If you have ever put together a European or Asian model you have probably experienced the need to have access to a “Phillips” head screw driver. I do a lot of mechanic work on my farm and I am a big fan of Craftsman tools. But even if you do use quality tools these American National Standard Institute (ANSI) drivers do not fit metric screws. They seem right, but they are likely to cam-out when the turning gets tough. There is a difference in metric and ANSI screws heads with a more rounded and slightly shallower center on the ANSI head. This was actually designed into the screw head so when you reached maximum torque your driver would in fact cam out. JIS screw heads are deeper and have amore crisp center cut. The problem is the ANSI driver just will not go deep enough to reach into the JIS metric head and that is where the issue of slipping starts. Metric screws in projects are almost always provided as the JIS (Japanese Industrial Standard – JIS tips have an extended tip and a more intimate fit with the screw head tip so it won’t cam-out). You will find that the ISO metric performs much better than forcing an ANSI standard tip into a metric screw. One of the best purchases I have ever made was to get a JIS set of screw drivers. Ask at your local hobby shop for one of these and I can assure you will immediately feel the difference. Here is a link to Moody Tools a great supplier of these JIS tools.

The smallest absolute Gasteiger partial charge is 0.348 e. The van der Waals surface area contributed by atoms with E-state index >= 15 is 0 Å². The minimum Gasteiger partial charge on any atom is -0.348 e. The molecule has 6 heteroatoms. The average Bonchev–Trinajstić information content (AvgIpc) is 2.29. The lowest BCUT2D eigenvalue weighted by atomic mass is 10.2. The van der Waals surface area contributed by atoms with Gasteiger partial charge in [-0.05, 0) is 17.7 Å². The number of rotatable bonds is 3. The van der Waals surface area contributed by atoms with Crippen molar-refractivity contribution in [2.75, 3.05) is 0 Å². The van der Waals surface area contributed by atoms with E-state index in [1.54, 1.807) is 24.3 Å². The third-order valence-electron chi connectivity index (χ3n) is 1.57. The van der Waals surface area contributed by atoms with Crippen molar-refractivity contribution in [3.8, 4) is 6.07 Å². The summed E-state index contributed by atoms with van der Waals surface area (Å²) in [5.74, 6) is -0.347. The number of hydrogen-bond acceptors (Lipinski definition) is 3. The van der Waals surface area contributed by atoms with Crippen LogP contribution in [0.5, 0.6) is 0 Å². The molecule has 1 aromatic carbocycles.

Sep 13, 2011 No Comments
About the authorA frequent contributor to Model Airplane News and Electric Flight, Dr. Dave is a true RC enthusiast with over 40 years of flying experiences as well as a private pilot license. He flies and writes about everything from ornithopters to giant-scale aircraft, building and flying an average of 20 planes a year.
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